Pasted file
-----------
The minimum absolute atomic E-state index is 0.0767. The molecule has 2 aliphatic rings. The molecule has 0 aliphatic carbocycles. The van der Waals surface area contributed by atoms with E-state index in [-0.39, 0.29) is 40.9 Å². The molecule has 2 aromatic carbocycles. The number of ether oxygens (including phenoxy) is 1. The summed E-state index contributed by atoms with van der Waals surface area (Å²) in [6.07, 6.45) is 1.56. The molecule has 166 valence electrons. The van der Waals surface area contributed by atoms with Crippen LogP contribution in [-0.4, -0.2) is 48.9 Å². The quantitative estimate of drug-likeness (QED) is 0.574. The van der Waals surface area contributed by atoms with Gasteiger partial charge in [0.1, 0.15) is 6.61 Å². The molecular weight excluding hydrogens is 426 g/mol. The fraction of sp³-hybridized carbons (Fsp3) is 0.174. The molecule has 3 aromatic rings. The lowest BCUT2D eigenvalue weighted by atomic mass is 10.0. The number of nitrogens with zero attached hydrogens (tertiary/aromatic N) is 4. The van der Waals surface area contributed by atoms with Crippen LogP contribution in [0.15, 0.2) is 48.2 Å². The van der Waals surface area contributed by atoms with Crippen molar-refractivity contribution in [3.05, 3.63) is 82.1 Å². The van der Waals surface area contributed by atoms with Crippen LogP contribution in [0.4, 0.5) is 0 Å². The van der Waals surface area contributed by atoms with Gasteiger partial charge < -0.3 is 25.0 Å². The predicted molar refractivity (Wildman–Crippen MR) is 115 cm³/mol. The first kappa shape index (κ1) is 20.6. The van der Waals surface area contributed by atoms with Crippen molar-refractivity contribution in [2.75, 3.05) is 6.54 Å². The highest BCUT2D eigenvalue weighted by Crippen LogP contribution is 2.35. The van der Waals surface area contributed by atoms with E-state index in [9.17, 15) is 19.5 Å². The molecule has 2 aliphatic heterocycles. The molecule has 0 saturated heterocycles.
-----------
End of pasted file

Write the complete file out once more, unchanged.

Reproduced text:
The minimum absolute atomic E-state index is 0.0767. The molecule has 2 aliphatic rings. The molecule has 0 aliphatic carbocycles. The van der Waals surface area contributed by atoms with E-state index in [-0.39, 0.29) is 40.9 Å². The molecule has 2 aromatic carbocycles. The number of ether oxygens (including phenoxy) is 1. The summed E-state index contributed by atoms with van der Waals surface area (Å²) in [6.07, 6.45) is 1.56. The molecule has 166 valence electrons. The van der Waals surface area contributed by atoms with Crippen LogP contribution in [-0.4, -0.2) is 48.9 Å². The quantitative estimate of drug-likeness (QED) is 0.574. The van der Waals surface area contributed by atoms with Gasteiger partial charge in [0.1, 0.15) is 6.61 Å². The molecular weight excluding hydrogens is 426 g/mol. The fraction of sp³-hybridized carbons (Fsp3) is 0.174. The molecule has 3 aromatic rings. The lowest BCUT2D eigenvalue weighted by atomic mass is 10.0. The number of nitrogens with zero attached hydrogens (tertiary/aromatic N) is 4. The van der Waals surface area contributed by atoms with Crippen LogP contribution in [0.15, 0.2) is 48.2 Å². The van der Waals surface area contributed by atoms with Crippen molar-refractivity contribution in [3.05, 3.63) is 82.1 Å². The van der Waals surface area contributed by atoms with Crippen LogP contribution in [0.4, 0.5) is 0 Å². The van der Waals surface area contributed by atoms with Gasteiger partial charge < -0.3 is 25.0 Å². The predicted molar refractivity (Wildman–Crippen MR) is 115 cm³/mol. The first kappa shape index (κ1) is 20.6. The van der Waals surface area contributed by atoms with Crippen molar-refractivity contribution in [2.75, 3.05) is 6.54 Å². The highest BCUT2D eigenvalue weighted by Crippen LogP contribution is 2.35. The van der Waals surface area contributed by atoms with E-state index in [9.17, 15) is 19.5 Å². The molecule has 2 aliphatic heterocycles. The molecule has 0 saturated heterocycles.